Sunday, 25 May 2014

The mind’s role in investigating ‘I’

In a comment that he wrote on my previous article, How to attend to ‘I’?, Jacques Franck referred to a sentence in which I wrote, “Therefore our aim is to experience ‘I’ alone, in complete isolation from all other things, and in order to experience it thus, we need to try to be aware only of ‘I’ and thereby to ignore everything else”, and commented: ‘It sounds simple and complicated at the same time [...] Because when I try to do this, I have the feeling that my mind is trying to do this. So is it normal that in first place the mind is a little involved or much involved [...]?’

Yes, since our mind or ego is what we now experience as ‘I’, the ‘I’ that investigates itself is only our mind. One obvious reason for this is that our real self (what we actually are, or in other words, ‘I’ as it actually is, rather than as the mind that it now seems to be) always experiences itself as it actually is, so there is no need for it to investigate itself. The mind seems to be ‘I’ when I do not experience myself as I actually am, so it is only this mind that needs to investigate itself in order to experience ‘I’ as it actually is.

When we try to investigate ourself by attending only to ‘I’, it is our mind that is trying, but in its attempt to attend to ‘I’ it is actually undermining itself — that is, it is undermining our illusion that it is ‘I’, and when this illusion is dissolved our mind itself ceases to exist, since it seems to exist only when we experience it as ‘I’.

However, when we say that it is our mind that is trying to attend to ‘I’, we have to analyse and understand exactly what is meant by ‘mind’ in this context. As Sri Ramana says in verse 18 of Upadēśa Undiyār:
எண்ணங்க ளேமனம் யாவினு நானெனு
மெண்ணமே மூலமா முந்தீபற
      யானா மனமென லுந்தீபற.

eṇṇaṅga ḷēmaṉam yāviṉu nāṉeṉu
meṇṇamē mūlamā mundīpaṟa
      yāṉā maṉameṉa lundīpaṟa
.

பதச்சேதம்: எண்ணங்களே மனம். யாவினும் நான் எனும் எண்ணமே மூலம் ஆம். யான் ஆம் மனம் எனல்.

Padacchēdam (word-separation): eṇṇaṅgaḷ-ē maṉam. yāviṉ-um nāṉ eṉum eṇṇam-ē mūlam ām. yāṉ ām maṉam eṉal.

English translation: Thoughts alone are mind. Of all [thoughts], the thought called ‘I’ alone is the mūla [the root, base, foundation, origin, source or cause]. [Therefore] what is called mind is [essentially just this root-thought] ‘I’.
The thought called ‘I’ (the ego) is the root of all other thoughts, because it is the conscious subject that thinks and experiences them, whereas no other thought experiences anything. Therefore all other thoughts are non-conscious objects experienced by ‘I’, and hence they depend upon ‘I’ for their seeming existence. Since this thought called ‘I’ is the only thought that is conscious, when we say that it is our mind that is trying to attend to ‘I’ we mean that this thought called ‘I’ is trying to attend to itself. So what happens when this thought called ‘I’ tries to attend to itself?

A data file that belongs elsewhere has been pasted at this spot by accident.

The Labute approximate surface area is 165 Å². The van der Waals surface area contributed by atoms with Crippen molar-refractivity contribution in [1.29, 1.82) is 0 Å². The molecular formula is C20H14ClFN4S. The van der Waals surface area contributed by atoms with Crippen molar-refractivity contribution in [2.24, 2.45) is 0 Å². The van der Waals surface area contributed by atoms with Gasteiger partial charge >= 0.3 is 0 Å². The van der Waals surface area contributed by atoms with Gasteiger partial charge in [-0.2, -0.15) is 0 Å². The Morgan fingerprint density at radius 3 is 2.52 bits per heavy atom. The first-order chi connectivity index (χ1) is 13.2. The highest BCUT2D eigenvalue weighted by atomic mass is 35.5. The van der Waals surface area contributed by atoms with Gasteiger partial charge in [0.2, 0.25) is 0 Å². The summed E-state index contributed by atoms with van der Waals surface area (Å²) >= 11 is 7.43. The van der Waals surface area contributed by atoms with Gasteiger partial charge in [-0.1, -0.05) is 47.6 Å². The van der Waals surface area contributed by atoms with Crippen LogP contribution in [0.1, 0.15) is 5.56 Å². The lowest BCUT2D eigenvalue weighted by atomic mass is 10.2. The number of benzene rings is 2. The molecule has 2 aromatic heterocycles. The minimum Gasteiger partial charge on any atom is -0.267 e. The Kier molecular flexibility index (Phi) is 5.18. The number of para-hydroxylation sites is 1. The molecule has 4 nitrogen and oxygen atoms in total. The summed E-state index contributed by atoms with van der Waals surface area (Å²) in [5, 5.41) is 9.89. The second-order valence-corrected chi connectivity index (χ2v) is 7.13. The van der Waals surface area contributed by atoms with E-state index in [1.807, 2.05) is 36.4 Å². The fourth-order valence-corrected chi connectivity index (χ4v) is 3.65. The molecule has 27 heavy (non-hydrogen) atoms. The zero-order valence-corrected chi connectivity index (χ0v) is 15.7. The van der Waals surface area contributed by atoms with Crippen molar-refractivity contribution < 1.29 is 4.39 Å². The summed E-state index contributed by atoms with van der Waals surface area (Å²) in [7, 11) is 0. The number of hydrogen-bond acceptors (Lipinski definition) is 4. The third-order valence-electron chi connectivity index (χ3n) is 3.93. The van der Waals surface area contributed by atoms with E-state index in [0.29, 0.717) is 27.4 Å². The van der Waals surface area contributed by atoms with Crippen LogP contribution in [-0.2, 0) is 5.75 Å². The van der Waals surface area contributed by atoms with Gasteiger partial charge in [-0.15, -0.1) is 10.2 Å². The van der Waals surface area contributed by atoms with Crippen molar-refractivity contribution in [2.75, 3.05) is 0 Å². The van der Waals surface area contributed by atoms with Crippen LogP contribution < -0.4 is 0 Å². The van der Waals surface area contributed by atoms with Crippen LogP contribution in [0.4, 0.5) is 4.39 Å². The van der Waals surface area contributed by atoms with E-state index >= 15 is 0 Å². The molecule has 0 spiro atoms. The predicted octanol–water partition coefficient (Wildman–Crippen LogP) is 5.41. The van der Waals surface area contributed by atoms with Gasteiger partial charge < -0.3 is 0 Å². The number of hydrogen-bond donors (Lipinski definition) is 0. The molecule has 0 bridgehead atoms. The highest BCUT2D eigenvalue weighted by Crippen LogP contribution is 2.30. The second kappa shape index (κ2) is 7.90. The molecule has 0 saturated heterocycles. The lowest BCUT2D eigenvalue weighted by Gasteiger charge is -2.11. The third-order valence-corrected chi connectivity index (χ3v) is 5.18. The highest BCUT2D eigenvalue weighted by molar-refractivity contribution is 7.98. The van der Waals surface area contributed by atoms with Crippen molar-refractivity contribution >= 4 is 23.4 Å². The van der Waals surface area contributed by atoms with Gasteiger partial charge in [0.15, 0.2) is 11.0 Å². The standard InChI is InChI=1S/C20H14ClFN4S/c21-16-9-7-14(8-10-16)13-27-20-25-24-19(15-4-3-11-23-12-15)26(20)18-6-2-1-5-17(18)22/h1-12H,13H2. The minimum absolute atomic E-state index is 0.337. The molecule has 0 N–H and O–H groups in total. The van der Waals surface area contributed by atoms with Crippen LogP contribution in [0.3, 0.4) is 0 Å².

Sri Ramana describes the ego (this thought called ‘I’) as a thought because it is a confused mixture of what ‘I’ actually is and of various adjuncts that it (the ego) now experiences as ‘I’, and all such adjuncts (beginning with the body that now seems to be ‘I’) are mere thoughts. This is why he also described the ego as the thought called ‘I am this body’, as he did for example in verse 2 of Āṉma-Viddai:
ஊனா ருடலிதுவே நானா மெனுநினைவே
நானா நினைவுகள்சே ரோர்நா ரெனுமதனா
னானா ரிடமெதென்றுட் போனா னினைவுகள்போய்
நானா னெனக்குகையுட் டானாய்த் திகழுமான்ம —
   ஞானமே; இதுவே மோனமே; ஏக வானமே;
      இன்பத் தானமே. (ஐயே)

ūṉā ruḍaliduvē nāṉā meṉuniṉaivē
nāṉā niṉaivugaḷsē rōrnā reṉumadaṉā
ṉāṉā riḍamedeṉḏṟuṭ pōṉā ṉiṉaivugaḷpōy
nāṉā ṉeṉakkuhaiyuṭ ṭāṉāyt tikaṙumāṉma —
   jñāṉamē; iduvē mōṉamē; ēka vāṉamē;
      iṉbat tāṉamē.
(aiyē)

பதச்சேதம்: ‘ஊன் ஆர் உடல் இதுவே நான் ஆம்’ எனும் நினைவே நானா நினைவுகள் சேர் ஓர் நார் எனும் அதனால், ‘நான் ஆர் இடம் எது?’ [அல்லது, ‘நான் ஆர்? இடம் எது?’] என்று உள் போனால், நினைவுகள் போய், ‘நான் நான்’ என குகை உள் தானாய் திகழும் ஆன்ம ஞானமே. இதுவே மோனமே; ஏக வானமே; இன்ப தானமே. (ஐயே, அதி சுலபம், ...)

Padacchēdam (word-separation): ‘ūṉ ār uḍal idu-v-ē nāṉ’ ām eṉum niṉaivē nāṉā niṉaivugaḷ sēr ōr nār eṉum adaṉāl, nāṉ ār iḍam edu eṉḏṟu uḷ pōṉāl, niṉaivugaḷ pōy, ‘nāṉ nāṉ’ eṉa guhai uḷ tāṉ-āy tikaṙum āṉma jñāṉam-ē. idu-v-ē mōṉam-ē; ēka vāṉam-ē; iṉba tāṉam-ē. (aiye, ati sulabham, …)

அன்வயம்: ‘ஊன் ஆர் உடல் இதுவே நான் ஆம்’ எனும் நினைவே நானா நினைவுகள் சேர் ஓர் நார் எனும் அதனால், ‘நான் ஆர் இடம் எது?’ (அல்லது, ‘நான் ஆர்? இடம் எது?’) என்று உள் போனால், நினைவுகள் போய், குகை உள் ‘நான் நான்’ என ஆன்ம ஞானமே தானாய் திகழும். இதுவே மோனமே; ஏக வானமே; இன்ப தானமே. (ஐயே, அதி சுலபம், ...)

Anvayam (words rearranged in natural prose order): ‘ūṉ ār uḍal idu-v-ē nāṉ’ ām eṉum niṉaivē nāṉā niṉaivugaḷ sēr ōr nār eṉum adaṉāl, nāṉ ār iḍam edu eṉḏṟu uḷ pōṉāl, niṉaivugaḷ pōy, guhai uḷ ‘nāṉ nāṉ’ eṉa āṉma jñāṉam-ē tāṉ-āy tikaṙum. idu-v-ē mōṉam-ē; ēka vāṉam-ē; iṉba tāṉam-ē. (aiye, ati sulabham, …)

English translation: Since the thought ‘this body composed of flesh itself is I’ alone is the one thread on which [all] the various thoughts are strung, if [one] goes within [investigating] what is the place from which ‘I’ spreads, thoughts will cease, and in the cave [of one’s heart] ātma-jñāna [self-knowledge] will shine spontaneously as ‘I [am only] I’. This is silence, the one space [of pure consciousness], the abode of bliss. ([Therefore] ah, the science of self is extremely easy, ah, extremely easy!)
Here the words நான் ஆர் இடம் எது (nāṉ ār iḍam edu) can mean either ‘what is the place from which ‘I’ spreads’ or ‘who am I, what is [its] place’. In either case, the word ‘place’ (இடம்: iḍam) denotes the source from which ‘I’ rises and the ground on which it stands, and this source or ground is nothing other than ourself, our real ‘I’ or what we actually are. Therefore these words denote the practice of ātma-vicāra: investigating what we really are.

If we consider the above two verses together, it is clear that Sri Ramana is teaching us that the mind or ego is in essence just this primal thought ‘I am this body’, which is the root and support of all other thoughts. Since this primal thought ‘I am this body’ is a confused experience of ‘I’, we can destroy it only by investigating it and thereby experiencing what ‘I’ actually is — who I actually am.